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Drinking in New Orleans and Other Local Customs


Local Customs in New Orleans, Drinking

New Orleans is a town that bases its reputation on two factors: history and fun. Lassiez le bon temps roule! Or “let the good times roll!” When it comes to lifting a libation you’ll find that New Orleans puts its own special twist on drinking.

Have Drink, Will Travel

New Orleans has its own viewpoint on drinking and that is that alcohol should be free-range. You can get anything you want to go, poured into a plastic cup, called a go-cup. Then you and your beverage of choice may wander down the street, second-line, or saunter down to the river. No glass outside, please. This keeps the sidewalks free from broken glass. In New Orleans, an alcohol problem is defined as when you spill your drink.

Hurray for Hurricanes (the Drink)

The Hurricane was invented in New Orleans in the ‘40s, at Pat O’Brien’s Bar. The genesis of the name derives from the glasses used to serve it, which are shaped like hurricane lamps. This iconic New Orleans drink is sweet and fruity. The recipe’s a secret, but it’s rumored to have about four ounces of rum.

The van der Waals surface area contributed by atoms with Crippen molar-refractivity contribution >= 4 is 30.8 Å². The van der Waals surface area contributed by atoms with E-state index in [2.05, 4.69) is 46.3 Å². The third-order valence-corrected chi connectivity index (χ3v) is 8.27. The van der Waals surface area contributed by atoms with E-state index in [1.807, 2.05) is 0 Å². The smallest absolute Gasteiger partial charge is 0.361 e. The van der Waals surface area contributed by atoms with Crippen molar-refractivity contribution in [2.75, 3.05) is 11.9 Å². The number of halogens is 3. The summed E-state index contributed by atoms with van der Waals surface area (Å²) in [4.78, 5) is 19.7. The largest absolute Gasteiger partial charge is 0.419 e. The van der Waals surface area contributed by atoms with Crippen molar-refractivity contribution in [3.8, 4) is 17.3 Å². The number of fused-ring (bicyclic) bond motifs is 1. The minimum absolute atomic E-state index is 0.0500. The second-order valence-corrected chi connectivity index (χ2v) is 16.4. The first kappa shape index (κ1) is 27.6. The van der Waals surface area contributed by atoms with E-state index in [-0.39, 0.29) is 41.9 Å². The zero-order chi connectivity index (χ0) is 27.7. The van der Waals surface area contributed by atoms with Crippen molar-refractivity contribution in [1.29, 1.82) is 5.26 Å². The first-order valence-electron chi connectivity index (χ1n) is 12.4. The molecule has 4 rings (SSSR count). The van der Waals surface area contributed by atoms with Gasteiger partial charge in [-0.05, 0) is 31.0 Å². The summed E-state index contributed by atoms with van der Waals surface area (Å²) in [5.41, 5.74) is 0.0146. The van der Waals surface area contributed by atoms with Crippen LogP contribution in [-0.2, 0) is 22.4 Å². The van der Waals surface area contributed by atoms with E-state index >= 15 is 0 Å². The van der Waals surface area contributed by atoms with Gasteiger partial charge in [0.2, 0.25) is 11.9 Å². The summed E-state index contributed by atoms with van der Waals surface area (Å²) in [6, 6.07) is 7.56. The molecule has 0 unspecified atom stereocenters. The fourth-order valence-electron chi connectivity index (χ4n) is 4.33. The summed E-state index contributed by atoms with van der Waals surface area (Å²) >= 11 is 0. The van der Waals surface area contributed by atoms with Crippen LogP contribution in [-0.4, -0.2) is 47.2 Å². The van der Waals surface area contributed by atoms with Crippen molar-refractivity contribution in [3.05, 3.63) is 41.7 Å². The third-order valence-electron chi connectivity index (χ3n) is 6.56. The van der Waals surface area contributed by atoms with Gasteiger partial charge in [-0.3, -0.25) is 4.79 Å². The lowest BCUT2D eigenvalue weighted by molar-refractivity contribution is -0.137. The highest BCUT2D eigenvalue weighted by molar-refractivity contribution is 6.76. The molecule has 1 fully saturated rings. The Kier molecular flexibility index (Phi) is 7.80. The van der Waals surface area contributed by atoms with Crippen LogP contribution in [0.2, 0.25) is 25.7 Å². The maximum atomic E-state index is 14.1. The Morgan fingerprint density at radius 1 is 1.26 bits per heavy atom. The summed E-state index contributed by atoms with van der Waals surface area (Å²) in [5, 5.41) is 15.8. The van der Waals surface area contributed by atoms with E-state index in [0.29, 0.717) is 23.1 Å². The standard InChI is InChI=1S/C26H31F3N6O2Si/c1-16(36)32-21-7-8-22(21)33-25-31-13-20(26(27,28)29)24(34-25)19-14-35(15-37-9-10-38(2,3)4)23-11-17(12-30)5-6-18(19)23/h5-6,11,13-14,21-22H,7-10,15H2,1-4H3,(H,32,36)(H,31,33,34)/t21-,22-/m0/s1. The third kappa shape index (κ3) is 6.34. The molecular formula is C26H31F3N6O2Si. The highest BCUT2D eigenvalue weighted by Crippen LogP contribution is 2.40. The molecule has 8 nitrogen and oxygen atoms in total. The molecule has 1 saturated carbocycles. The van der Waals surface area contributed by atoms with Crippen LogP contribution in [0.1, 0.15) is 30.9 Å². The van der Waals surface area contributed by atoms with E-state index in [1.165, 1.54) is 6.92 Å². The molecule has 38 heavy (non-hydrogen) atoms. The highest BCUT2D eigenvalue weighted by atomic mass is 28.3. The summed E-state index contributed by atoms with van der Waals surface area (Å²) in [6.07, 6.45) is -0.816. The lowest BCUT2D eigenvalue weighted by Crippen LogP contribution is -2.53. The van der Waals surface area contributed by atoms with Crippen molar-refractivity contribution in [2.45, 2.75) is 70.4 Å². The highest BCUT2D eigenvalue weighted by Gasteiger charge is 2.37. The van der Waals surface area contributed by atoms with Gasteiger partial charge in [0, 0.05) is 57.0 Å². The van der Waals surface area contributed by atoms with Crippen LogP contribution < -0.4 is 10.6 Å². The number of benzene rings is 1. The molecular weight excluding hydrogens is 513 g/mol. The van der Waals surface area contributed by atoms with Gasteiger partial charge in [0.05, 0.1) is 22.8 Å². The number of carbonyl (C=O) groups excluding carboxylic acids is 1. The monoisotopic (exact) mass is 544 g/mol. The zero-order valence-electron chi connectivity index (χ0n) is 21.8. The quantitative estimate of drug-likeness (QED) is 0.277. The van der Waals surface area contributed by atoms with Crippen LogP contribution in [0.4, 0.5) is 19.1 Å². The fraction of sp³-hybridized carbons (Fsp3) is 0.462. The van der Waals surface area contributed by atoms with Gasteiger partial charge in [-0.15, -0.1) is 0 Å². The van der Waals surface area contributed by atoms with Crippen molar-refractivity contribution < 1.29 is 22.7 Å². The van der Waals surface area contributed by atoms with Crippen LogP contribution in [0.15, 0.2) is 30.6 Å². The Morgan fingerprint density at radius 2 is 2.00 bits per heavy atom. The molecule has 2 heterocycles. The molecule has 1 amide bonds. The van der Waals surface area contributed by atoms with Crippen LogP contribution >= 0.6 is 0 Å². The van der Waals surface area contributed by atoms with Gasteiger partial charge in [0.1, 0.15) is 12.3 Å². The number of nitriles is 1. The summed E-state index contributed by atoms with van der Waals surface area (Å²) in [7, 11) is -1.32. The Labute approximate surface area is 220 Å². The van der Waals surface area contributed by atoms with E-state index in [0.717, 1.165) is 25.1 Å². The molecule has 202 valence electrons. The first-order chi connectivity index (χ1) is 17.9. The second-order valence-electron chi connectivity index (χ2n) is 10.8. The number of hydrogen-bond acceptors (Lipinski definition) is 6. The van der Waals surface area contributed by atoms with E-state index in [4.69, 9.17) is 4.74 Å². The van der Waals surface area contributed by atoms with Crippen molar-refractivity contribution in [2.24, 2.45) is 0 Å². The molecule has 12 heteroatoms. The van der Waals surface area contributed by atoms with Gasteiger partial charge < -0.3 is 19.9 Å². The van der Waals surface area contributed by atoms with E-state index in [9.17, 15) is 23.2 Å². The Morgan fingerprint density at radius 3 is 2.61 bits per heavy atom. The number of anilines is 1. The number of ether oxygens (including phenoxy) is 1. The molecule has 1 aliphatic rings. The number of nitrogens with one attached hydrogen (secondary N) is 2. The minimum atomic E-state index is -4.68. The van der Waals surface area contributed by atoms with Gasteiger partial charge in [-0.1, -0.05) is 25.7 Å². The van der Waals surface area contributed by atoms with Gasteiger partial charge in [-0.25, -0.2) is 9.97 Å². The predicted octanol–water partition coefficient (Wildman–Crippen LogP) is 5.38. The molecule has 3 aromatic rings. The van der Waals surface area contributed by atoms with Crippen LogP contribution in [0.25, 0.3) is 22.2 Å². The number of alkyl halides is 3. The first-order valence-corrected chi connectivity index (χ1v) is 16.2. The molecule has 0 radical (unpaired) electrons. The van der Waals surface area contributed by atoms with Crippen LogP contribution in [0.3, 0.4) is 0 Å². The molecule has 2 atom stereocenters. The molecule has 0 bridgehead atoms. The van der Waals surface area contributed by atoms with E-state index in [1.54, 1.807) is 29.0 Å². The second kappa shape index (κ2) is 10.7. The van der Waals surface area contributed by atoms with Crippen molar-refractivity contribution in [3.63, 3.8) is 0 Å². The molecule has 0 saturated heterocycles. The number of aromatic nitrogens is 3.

Drinking and Driving

You should not drink and drive. But if you are driving and wish to purchase a daiquiri for later, there are daiquiri bars with drive-through windows. No need to leave your vehicle.

Closing Time

New Orleans, in its celebration of bar culture, does not have a closing time. That means that there are bars, pubs, and saloons that are open for business 24 hours a day, 365 days a year. Whenever you need that drink, it’s there waiting for you.

Editor’s Note: The information contained on this page was compiled using real traveler reviews about local customs in New Orleans drinking.

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